· 11th April 2011 · Comments Off · Categories: Web Archiving

From the BlogForever blog.

At an atomic level, a “blog” comprises “blog posts”, which are continually added to the blog corpus: that is the dynamic essence of a blog, and distinguishes it from old-fashioned, largely static Websites and hypertexts in which little content changed between major update iterations, which process was probably more akin to “publishing a new edition” in the world of non-digital publications.

The blog also displays, as part of its frame, other graphical and functional elements (sidebars, widgets, “blogrolls”, etc) which may themselves contain dynamically updated, constantly changing information. These can be added, removed, amended and rearranged at will by the blog author/editor. Blog posts that were “published” in the context of one set of framing elements, will persist through subsequent versions of that framework.

Similarly with design (layout, colours, mastheads, etc), though the persistence tends to be longer, the informal nature of blogs means that these may be easily changed by the blog editor/author, and are thus more volatile than a typical “corporate” website. Again, blog posts may persist, unchanged in themselves, through many iterations of the blog site design and layout.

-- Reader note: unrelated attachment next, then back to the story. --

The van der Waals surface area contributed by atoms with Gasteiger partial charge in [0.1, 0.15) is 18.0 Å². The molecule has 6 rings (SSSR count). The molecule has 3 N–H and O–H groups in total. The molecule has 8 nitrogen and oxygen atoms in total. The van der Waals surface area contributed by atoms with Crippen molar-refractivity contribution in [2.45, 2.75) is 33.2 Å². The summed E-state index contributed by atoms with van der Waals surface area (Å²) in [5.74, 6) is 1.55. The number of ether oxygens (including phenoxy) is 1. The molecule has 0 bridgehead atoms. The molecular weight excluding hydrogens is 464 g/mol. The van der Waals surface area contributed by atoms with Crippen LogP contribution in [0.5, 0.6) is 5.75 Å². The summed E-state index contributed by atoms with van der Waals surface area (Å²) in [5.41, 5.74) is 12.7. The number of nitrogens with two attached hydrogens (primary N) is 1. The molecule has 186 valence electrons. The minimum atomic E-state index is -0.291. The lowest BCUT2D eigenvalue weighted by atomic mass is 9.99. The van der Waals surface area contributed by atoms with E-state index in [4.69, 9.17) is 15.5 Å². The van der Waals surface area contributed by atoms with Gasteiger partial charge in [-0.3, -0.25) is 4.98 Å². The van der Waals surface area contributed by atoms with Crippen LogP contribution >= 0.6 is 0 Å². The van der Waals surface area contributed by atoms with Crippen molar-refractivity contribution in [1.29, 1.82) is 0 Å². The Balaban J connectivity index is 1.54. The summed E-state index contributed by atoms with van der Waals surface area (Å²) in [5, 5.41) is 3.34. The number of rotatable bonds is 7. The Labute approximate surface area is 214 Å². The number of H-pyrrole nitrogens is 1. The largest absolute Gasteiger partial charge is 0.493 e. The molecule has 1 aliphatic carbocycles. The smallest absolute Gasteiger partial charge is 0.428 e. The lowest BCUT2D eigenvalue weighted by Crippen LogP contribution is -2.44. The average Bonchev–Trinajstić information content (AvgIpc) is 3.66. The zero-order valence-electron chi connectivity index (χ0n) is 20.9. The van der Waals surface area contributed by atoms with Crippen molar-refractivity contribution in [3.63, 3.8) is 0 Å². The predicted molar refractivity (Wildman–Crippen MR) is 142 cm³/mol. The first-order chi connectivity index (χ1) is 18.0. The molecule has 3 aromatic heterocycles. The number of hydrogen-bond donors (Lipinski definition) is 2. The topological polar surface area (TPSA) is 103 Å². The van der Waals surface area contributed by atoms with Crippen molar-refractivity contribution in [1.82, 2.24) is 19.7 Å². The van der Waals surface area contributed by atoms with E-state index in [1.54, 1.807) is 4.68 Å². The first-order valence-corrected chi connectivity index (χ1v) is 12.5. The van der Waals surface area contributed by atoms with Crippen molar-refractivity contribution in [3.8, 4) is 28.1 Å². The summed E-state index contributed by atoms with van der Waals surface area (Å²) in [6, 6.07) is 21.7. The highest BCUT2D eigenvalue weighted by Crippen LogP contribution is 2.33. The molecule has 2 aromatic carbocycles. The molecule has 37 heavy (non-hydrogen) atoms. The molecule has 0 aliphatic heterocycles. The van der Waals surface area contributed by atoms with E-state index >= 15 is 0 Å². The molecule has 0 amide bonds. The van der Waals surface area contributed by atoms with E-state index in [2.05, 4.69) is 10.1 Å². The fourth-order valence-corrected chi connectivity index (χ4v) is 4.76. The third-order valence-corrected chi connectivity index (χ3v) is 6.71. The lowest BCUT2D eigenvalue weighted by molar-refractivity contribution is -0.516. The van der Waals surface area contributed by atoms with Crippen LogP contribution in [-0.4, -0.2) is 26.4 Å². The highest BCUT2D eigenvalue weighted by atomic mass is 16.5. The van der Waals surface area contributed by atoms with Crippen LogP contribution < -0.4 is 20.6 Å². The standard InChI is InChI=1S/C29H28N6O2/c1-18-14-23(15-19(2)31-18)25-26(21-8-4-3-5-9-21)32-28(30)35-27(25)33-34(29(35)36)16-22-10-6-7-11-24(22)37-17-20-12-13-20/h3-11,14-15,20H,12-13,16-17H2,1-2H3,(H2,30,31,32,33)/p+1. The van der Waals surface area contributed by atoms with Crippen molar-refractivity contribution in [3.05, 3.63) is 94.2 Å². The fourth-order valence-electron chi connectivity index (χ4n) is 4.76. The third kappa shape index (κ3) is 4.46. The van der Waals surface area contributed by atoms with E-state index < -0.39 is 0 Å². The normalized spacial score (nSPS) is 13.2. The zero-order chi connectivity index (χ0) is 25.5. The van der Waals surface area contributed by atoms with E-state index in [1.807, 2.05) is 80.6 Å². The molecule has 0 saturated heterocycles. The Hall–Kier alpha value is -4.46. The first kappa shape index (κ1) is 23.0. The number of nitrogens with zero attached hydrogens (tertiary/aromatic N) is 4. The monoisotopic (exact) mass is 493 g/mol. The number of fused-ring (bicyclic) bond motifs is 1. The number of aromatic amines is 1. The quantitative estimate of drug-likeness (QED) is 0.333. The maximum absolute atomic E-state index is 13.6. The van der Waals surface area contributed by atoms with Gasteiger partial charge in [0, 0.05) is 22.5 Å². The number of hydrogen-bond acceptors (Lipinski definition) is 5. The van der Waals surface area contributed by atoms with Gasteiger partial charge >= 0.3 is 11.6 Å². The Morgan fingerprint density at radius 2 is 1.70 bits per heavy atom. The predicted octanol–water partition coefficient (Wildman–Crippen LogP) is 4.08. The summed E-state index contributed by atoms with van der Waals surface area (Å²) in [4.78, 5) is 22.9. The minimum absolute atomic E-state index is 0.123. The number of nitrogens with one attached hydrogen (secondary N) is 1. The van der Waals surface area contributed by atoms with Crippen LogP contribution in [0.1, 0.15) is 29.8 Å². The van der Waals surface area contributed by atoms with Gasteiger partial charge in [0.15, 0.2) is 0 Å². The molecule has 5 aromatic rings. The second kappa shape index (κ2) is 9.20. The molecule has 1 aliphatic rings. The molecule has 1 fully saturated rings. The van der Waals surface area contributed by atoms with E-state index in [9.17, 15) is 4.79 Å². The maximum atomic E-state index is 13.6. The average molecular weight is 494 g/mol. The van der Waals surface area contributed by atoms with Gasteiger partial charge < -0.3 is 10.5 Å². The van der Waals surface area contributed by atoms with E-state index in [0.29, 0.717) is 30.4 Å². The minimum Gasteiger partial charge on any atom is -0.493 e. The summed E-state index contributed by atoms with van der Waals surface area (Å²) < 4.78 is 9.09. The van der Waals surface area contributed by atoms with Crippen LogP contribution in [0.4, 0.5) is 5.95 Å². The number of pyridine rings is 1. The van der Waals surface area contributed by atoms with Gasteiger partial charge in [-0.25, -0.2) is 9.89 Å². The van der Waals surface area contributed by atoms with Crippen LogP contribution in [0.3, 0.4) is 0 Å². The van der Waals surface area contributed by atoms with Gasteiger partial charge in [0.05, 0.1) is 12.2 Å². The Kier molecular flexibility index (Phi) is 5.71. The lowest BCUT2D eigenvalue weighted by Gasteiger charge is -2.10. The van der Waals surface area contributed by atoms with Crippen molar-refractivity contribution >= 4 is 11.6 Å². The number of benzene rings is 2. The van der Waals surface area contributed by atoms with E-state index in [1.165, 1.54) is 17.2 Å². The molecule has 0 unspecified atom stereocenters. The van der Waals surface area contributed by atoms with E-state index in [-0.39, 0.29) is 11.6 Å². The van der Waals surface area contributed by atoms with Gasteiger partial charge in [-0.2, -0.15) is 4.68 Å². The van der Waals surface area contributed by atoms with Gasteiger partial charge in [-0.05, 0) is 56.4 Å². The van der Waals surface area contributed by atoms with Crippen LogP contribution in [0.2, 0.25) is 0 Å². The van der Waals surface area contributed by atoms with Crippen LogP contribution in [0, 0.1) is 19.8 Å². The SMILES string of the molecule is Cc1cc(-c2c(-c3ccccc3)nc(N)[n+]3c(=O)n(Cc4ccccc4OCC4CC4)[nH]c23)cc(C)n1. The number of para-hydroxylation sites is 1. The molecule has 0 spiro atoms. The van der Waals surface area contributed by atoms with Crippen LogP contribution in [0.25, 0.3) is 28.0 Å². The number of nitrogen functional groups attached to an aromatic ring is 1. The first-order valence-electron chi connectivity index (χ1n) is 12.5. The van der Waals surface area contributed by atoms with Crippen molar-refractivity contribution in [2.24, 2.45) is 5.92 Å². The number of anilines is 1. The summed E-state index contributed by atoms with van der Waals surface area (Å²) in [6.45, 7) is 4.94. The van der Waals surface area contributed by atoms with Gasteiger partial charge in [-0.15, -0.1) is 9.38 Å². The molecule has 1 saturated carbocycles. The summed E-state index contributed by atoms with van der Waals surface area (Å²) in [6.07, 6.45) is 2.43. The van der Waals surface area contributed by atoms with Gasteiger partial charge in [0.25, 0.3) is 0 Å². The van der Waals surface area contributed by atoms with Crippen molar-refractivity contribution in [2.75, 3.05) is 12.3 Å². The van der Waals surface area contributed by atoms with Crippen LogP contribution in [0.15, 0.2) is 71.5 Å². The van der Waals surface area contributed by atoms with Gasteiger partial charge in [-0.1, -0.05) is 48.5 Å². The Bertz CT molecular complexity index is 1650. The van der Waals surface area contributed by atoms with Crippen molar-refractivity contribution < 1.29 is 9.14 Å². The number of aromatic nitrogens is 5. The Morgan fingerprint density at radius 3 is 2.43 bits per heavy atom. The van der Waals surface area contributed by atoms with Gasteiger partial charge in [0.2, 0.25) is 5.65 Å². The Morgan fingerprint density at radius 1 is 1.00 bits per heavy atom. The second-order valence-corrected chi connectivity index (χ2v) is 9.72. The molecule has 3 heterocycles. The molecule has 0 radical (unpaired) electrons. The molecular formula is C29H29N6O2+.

blogatoms 300x223 Asynchronicities in blog structure

A simple view of blog elements and their temporal relationship

 

This very simplified visualisations suggests where we might start conceptualising key elements of a blog. It indicates that they iterate over time, but in the cases of Design, Posts and Widgets (as we’ll call them for brevity), according to independent schedules. While Posts and Comments persist in the online view of a blog, designs and widget arrangements are overwritten.

With my earlier ArchivePress project we deliberately overlooked preservation of the blog’s framing elements, and (given the much smaller scope of that project) established an acceptable rationale for doing so. The challenge for BlogForever is to find a solution to  precisely these issues. Unless we were simply to adopt the snapshot approach of Heritrix-based web archiving initiatives (e.g. Wayback/archive.org, UK Web Archive), we need to ensure the BlogForever repository supports a degree of granularity that can capture, describe and preserve atomic blog objects in a way that reflects the particular interdependencies, in order to understand and preserve them authentically, and permit the many possible authentic and valid “time slice” views and analyses that users of the archive will need.

(I appreciate, by the way that these objects themselves are compound objects, so not strictly “atomic”: but the same is also true of atoms, as our CERN colleagues can attest!)